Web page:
What is beta-alanine?
- Non-essential amino acid
- Naturally found in low amounts in meats such as beef, fish, chicken, and turkey
- Aids the production of a buffer molecule called carnosine
Beta-alanine is among the most common ingredients found in pre-workout. It is most commonly understood as an endurance or anti-fatigue ingredient in pre-workout supplements.
Beta-alanine is one of the most well-researched dietary ingredients, with results showing improved exercise capacity and performance. It is a naturally occurring, non-essential amino acid that is synthesized in the liver and found in meats such as beef, fish, chicken, and turkey. Beta-alanine does not exert its ergogenic effects directly. Rather, beta-alanine supplementation works by increasing the intramuscular concentration of carnosine.
How does beta-alanine work?
In a pre workout supplement, it helps to increase muscle development brought on by exertion and boosts hypertrophy. Beta-Analine is also considered one of the best ingredients for endurance sports. After supplementing with beta-alanine, it can be taken up by the muscle where it binds to another amino acid, histidine, to produce the dipeptide known as carnosine.
Carnosine plays several important roles during exercise including fighting free radicals, supporting enzyme function, and aiding calcium regulation. However, carnosine’s most well-recognized role in enhancing exercise performance is via its ability to function as an intracellular pH regulator.
How does this benefit exercise?
- Improves exercise capacity: Regular supplementation with beta-alanine can increase muscle carnosine concentrations by 20-80%
- Increases high-intensity exercise performance: Carnosine buffers hydrogen ions responsible for muscle fatigue during high-intensity exercise
- Reduces fatigue: beta-alanine supplementation improves performance by reducing acidity and fatigue during exercise
During exercise, the accumulation of hydrogen ions alters intramuscular pH leading to muscle fatigue and diminished performance. Carnosine has been proposed to contribute up to 40% of the capacity of skeletal muscle to buffer hydrogen ions produced during high-intensity exercise. In summary, beta-alanine serves as the rate-limiting precursor for carnosine synthesis. Increasing the concentration of carnosine in the muscle helps regulate hydrogen ions and low intramuscular pH during exercise which helps alleviate fatigue and allow for more work to be completed.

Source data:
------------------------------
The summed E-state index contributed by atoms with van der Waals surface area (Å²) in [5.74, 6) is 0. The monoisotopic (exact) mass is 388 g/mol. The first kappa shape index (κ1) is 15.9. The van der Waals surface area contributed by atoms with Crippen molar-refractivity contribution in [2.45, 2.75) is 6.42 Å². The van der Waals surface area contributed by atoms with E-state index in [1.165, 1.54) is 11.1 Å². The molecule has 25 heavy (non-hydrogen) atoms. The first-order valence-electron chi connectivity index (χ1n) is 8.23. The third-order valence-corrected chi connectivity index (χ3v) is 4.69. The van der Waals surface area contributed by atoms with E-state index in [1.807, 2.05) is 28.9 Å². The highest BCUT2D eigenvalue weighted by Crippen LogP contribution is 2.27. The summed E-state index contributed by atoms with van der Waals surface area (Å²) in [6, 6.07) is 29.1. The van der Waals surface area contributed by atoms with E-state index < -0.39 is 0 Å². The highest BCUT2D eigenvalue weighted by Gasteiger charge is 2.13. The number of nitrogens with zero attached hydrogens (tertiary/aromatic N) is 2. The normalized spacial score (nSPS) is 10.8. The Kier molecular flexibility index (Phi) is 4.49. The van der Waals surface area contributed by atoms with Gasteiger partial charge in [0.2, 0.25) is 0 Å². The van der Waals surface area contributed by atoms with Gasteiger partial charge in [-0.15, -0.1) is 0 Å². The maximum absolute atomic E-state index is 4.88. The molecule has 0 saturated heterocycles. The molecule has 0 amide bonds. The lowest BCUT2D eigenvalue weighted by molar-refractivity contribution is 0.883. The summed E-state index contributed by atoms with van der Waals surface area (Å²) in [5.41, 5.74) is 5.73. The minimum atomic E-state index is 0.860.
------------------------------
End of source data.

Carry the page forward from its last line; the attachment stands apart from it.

Beta-alanine is a non-essential amino acid that promotes the endogenous production of carnosine – a dipeptide responsible for intramuscular buffering. Regular beta-alanine supplementation has shown to improve exercise capacity and performance.
Beta-alanine supplementation has been well-studied with evidence indicating an increase in muscle carnosine concentrations and improved exercise capacity and performance. Overall, higher doses and/or longer supplementation periods seem to lead to greater elevations of muscle carnosine, however, caution is needed with high doses of beta-alanine due to its side effects. Interestingly, beta-alanine is the pre-workout ingredient responsible for the potentially uncomfortable tingling sensation on the skin (known as paresthesia). Although the exact cause of paresthesia is unknown, this side effect is harmless and inert. Additionally, experiencing the tingling sensation does not mean “it’s working”.